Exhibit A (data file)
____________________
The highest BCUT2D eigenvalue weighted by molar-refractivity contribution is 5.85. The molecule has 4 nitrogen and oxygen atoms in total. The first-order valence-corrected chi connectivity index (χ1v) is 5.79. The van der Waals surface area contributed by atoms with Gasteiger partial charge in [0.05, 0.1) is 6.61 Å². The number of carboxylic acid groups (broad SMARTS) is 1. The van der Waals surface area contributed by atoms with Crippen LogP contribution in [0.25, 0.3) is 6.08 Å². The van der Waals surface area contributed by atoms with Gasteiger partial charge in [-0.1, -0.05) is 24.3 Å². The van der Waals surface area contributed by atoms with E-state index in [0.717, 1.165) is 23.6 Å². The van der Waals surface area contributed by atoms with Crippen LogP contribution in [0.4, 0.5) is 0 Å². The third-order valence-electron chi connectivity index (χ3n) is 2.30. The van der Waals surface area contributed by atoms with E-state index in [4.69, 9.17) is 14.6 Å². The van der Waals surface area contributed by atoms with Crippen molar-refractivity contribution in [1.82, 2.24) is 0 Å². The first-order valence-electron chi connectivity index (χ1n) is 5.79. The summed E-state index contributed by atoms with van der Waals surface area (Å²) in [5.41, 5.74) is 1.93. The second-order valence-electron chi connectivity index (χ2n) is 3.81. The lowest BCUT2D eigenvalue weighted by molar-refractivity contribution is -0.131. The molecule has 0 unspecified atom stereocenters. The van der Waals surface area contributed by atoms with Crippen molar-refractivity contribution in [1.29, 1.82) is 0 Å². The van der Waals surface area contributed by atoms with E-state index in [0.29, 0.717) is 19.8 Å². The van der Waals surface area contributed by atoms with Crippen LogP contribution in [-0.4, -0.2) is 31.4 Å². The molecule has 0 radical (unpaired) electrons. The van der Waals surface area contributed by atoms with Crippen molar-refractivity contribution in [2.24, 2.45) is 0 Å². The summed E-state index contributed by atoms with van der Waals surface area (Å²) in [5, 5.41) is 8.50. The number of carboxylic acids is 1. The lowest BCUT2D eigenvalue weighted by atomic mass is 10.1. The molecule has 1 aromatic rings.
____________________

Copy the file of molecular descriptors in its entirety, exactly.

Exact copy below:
The highest BCUT2D eigenvalue weighted by molar-refractivity contribution is 5.85. The molecule has 4 nitrogen and oxygen atoms in total. The first-order valence-corrected chi connectivity index (χ1v) is 5.79. The van der Waals surface area contributed by atoms with Gasteiger partial charge in [0.05, 0.1) is 6.61 Å². The number of carboxylic acid groups (broad SMARTS) is 1. The van der Waals surface area contributed by atoms with Crippen LogP contribution in [0.25, 0.3) is 6.08 Å². The van der Waals surface area contributed by atoms with Gasteiger partial charge in [-0.1, -0.05) is 24.3 Å². The van der Waals surface area contributed by atoms with E-state index in [0.717, 1.165) is 23.6 Å². The van der Waals surface area contributed by atoms with Crippen LogP contribution in [0.4, 0.5) is 0 Å². The third-order valence-electron chi connectivity index (χ3n) is 2.30. The van der Waals surface area contributed by atoms with E-state index in [4.69, 9.17) is 14.6 Å². The van der Waals surface area contributed by atoms with Crippen molar-refractivity contribution in [1.82, 2.24) is 0 Å². The first-order valence-electron chi connectivity index (χ1n) is 5.79. The summed E-state index contributed by atoms with van der Waals surface area (Å²) in [5.41, 5.74) is 1.93. The second-order valence-electron chi connectivity index (χ2n) is 3.81. The lowest BCUT2D eigenvalue weighted by molar-refractivity contribution is -0.131. The molecule has 0 unspecified atom stereocenters. The van der Waals surface area contributed by atoms with Crippen molar-refractivity contribution in [1.29, 1.82) is 0 Å². The van der Waals surface area contributed by atoms with E-state index in [0.29, 0.717) is 19.8 Å². The van der Waals surface area contributed by atoms with Crippen LogP contribution in [-0.4, -0.2) is 31.4 Å². The molecule has 0 radical (unpaired) electrons. The van der Waals surface area contributed by atoms with Crippen molar-refractivity contribution in [2.24, 2.45) is 0 Å². The summed E-state index contributed by atoms with van der Waals surface area (Å²) in [5, 5.41) is 8.50. The number of carboxylic acids is 1. The lowest BCUT2D eigenvalue weighted by atomic mass is 10.1. The molecule has 1 aromatic rings.